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Value of a molecular screening program to support clinical trial enrollment in Asian cancer patients: The Integrated Molecular Analysis of Cancer (IMAC) Study. (Int J Cancer, Oct 2017)

Heong V1,2, Syn NL1,2, Lee XW1, Sapari NS2, Koh XQ2, Adam Isa ZF2, Sy Lim J2, Lim D3,4, Pang B2,3,4, Thian YL5, Ng LK3, Wong AL1,2, Soo RA1,2, Yong WP1,2, Chee CE1, Lee SC1,2, Goh BC1,2,6, Soong R2,3, Tan DSP1,2,7.

Author information
1 Department of Haematology-Oncology, National University Cancer Institute, Singapore, Singapore.
2 Cancer Science Institute of Singapore, National University of Singapore, Singapore.
3 Department of Pathology, Yong Loo Lin School of Medicine, National University Health System, Singapore.
4 Department of Pathology, National University Hospital, National University Health System, Singapore.
5 Department of Diagnostic Imaging, National University Hospital, National University Health System, Singapore.
6 Department of Pharmacology, Yong Loo Lin School of Medicine, National University Health System, Singapore.
7 Department of Medicine, Yong Loo Lin School of Medicine, National University Health System, Singapore.

Abstract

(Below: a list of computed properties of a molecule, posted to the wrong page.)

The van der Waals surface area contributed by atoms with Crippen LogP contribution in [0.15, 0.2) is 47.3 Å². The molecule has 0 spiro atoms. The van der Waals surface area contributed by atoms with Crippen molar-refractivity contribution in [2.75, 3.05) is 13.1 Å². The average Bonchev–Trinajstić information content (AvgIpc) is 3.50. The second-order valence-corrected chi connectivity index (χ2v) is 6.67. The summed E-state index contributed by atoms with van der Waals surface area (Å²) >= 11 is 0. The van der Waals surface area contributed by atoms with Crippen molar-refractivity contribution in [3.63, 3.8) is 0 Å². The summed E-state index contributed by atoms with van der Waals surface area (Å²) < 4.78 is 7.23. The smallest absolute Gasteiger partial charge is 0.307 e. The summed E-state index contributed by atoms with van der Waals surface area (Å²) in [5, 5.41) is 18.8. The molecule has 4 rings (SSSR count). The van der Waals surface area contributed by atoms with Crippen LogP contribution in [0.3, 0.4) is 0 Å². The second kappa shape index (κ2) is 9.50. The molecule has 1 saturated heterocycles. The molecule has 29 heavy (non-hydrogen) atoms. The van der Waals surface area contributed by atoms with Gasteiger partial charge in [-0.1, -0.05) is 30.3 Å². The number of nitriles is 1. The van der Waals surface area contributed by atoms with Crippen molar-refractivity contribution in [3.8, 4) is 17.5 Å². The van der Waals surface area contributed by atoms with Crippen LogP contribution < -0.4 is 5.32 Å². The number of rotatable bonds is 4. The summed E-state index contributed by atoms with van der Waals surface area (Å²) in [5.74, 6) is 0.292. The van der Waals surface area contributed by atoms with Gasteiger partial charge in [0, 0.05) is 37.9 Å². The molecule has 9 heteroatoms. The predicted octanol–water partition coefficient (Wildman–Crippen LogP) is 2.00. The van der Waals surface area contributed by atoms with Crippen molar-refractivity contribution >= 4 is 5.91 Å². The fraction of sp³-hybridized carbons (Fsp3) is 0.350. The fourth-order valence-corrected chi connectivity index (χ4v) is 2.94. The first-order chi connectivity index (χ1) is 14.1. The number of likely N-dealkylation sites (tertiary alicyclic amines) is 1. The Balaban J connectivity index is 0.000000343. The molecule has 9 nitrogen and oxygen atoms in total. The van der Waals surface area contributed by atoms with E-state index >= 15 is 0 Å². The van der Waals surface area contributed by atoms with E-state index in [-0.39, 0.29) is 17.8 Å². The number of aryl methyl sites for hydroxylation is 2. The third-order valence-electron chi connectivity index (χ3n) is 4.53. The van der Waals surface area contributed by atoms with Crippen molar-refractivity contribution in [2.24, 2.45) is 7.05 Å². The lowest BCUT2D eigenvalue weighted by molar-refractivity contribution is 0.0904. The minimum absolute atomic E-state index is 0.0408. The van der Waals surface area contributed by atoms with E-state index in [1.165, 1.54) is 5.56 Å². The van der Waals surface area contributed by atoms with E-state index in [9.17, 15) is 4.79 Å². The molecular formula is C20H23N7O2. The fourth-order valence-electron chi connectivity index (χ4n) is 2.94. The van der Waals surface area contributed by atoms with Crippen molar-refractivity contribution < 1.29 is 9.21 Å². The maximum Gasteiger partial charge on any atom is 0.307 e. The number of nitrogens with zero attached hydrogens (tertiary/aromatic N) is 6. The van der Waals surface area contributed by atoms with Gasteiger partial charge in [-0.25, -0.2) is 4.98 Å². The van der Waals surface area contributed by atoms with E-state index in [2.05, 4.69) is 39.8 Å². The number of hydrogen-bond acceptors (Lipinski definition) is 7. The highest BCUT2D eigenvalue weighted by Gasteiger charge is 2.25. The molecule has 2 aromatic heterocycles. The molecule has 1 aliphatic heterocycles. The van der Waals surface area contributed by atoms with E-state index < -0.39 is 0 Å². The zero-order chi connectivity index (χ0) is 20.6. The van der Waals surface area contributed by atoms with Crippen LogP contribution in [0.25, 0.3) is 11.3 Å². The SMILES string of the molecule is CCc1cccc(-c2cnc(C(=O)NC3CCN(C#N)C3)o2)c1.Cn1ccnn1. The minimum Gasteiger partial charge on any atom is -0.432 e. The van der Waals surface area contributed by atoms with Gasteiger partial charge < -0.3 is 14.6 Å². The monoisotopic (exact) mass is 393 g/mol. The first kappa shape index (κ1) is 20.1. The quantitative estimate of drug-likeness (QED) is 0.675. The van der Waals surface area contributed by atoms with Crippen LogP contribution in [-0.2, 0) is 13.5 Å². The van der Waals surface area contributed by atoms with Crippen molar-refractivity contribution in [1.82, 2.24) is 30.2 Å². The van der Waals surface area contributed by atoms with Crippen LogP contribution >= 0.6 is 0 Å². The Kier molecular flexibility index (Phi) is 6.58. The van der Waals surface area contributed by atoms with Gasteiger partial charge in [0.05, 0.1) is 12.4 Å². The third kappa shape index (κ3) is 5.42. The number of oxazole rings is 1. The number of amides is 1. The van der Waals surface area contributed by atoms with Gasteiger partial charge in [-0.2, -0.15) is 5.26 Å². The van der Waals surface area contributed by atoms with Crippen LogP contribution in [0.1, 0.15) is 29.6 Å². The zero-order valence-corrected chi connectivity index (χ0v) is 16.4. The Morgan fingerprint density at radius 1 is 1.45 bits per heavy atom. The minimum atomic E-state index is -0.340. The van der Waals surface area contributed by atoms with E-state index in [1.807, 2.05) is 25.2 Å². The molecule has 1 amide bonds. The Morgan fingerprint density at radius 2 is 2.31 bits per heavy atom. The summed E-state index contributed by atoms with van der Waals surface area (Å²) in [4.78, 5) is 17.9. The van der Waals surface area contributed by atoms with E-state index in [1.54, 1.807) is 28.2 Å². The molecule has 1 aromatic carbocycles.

The value of precision oncology initiatives in Asian contexts remains unresolved. Here, we review the institutional implementation of prospective molecular screening to facilitate accrual of patients into biomarker-driven clinical trials, and to explore the mutational landscape of advanced tumors occurring in a prospective cohort of Asian patients (n = 396) with diverse cancer types. Next-generation sequencing (NGS) and routine clinicopathological assays, such as immunohistochemistry, copy number analysis and in situ hybridization tests, were performed on tumor samples. Actionable biomarker results were used to identify eligibility for early-phase, biomarker-driven clinical trials. Overall, NGS was successful in 365 of 396 patients (92%), achieving a mean depth of 1,943× and coverage uniformity of 96%. The median turnaround time from sample receipt to return of genomic results was 26.0 days (IQR, 19.0-39.0 days). Reportable mutations were found in 300 of 365 patients (82%). Ninety-one percent of patients at study enrollment indicated consent to receive incidental findings and willingness to undergo genetic counseling if required. The most commonly mutated oncogenes included KRAS (19%), PIK3CA (16%), EGFR (5%), BRAF (3%) and KIT (3%); while the most frequently mutated tumor suppressor genes included TP53 (40%), SMARCB1 (12%), APC (8%), PTEN (6%) and SMAD4 (5%). Among 23 patients enrolled in genotype-matched trials, median progression-free survival was 2.9 months (IQR, 1.5-4.0 months). Nine of 20 evaluable patients (45%; 95% CI, 23.1-68.5%) derived clinical benefit, including 3 partial responses and 6 with stable disease lasting ≥ 8 weeks.

KEYWORDS: biomarker-driven clinical trials; next-generation sequencing; precision medicine; precision oncology; targeted therapy.

PMID: 28994108